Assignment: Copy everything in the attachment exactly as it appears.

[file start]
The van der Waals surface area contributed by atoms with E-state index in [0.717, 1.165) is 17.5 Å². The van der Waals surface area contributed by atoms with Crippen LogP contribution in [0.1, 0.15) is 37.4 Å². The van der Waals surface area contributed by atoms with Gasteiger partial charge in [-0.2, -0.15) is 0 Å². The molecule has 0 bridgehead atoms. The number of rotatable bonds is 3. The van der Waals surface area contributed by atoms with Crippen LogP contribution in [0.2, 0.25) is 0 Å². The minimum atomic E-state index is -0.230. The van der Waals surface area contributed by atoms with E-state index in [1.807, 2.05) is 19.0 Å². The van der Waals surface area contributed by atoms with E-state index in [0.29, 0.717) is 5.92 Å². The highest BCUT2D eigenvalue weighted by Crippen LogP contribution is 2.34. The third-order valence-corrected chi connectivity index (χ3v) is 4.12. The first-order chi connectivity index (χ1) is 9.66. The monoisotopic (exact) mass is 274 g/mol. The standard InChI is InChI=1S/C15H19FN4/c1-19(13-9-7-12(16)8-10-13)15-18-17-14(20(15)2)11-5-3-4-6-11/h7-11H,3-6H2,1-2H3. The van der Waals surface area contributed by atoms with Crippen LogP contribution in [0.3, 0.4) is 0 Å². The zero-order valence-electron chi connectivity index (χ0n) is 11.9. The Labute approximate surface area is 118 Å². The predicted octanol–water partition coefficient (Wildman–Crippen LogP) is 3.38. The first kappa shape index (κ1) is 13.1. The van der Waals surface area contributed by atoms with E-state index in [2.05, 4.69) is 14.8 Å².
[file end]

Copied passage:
The van der Waals surface area contributed by atoms with E-state index in [0.717, 1.165) is 17.5 Å². The van der Waals surface area contributed by atoms with Crippen LogP contribution in [0.1, 0.15) is 37.4 Å². The van der Waals surface area contributed by atoms with Gasteiger partial charge in [-0.2, -0.15) is 0 Å². The molecule has 0 bridgehead atoms. The number of rotatable bonds is 3. The van der Waals surface area contributed by atoms with Crippen LogP contribution in [0.2, 0.25) is 0 Å². The minimum atomic E-state index is -0.230. The van der Waals surface area contributed by atoms with E-state index in [1.807, 2.05) is 19.0 Å². The van der Waals surface area contributed by atoms with E-state index in [0.29, 0.717) is 5.92 Å². The highest BCUT2D eigenvalue weighted by Crippen LogP contribution is 2.34. The third-order valence-corrected chi connectivity index (χ3v) is 4.12. The first-order chi connectivity index (χ1) is 9.66. The monoisotopic (exact) mass is 274 g/mol. The standard InChI is InChI=1S/C15H19FN4/c1-19(13-9-7-12(16)8-10-13)15-18-17-14(20(15)2)11-5-3-4-6-11/h7-11H,3-6H2,1-2H3. The van der Waals surface area contributed by atoms with Crippen LogP contribution in [0.3, 0.4) is 0 Å². The zero-order valence-electron chi connectivity index (χ0n) is 11.9. The Labute approximate surface area is 118 Å². The predicted octanol–water partition coefficient (Wildman–Crippen LogP) is 3.38. The first kappa shape index (κ1) is 13.1. The van der Waals surface area contributed by atoms with E-state index in [2.05, 4.69) is 14.8 Å².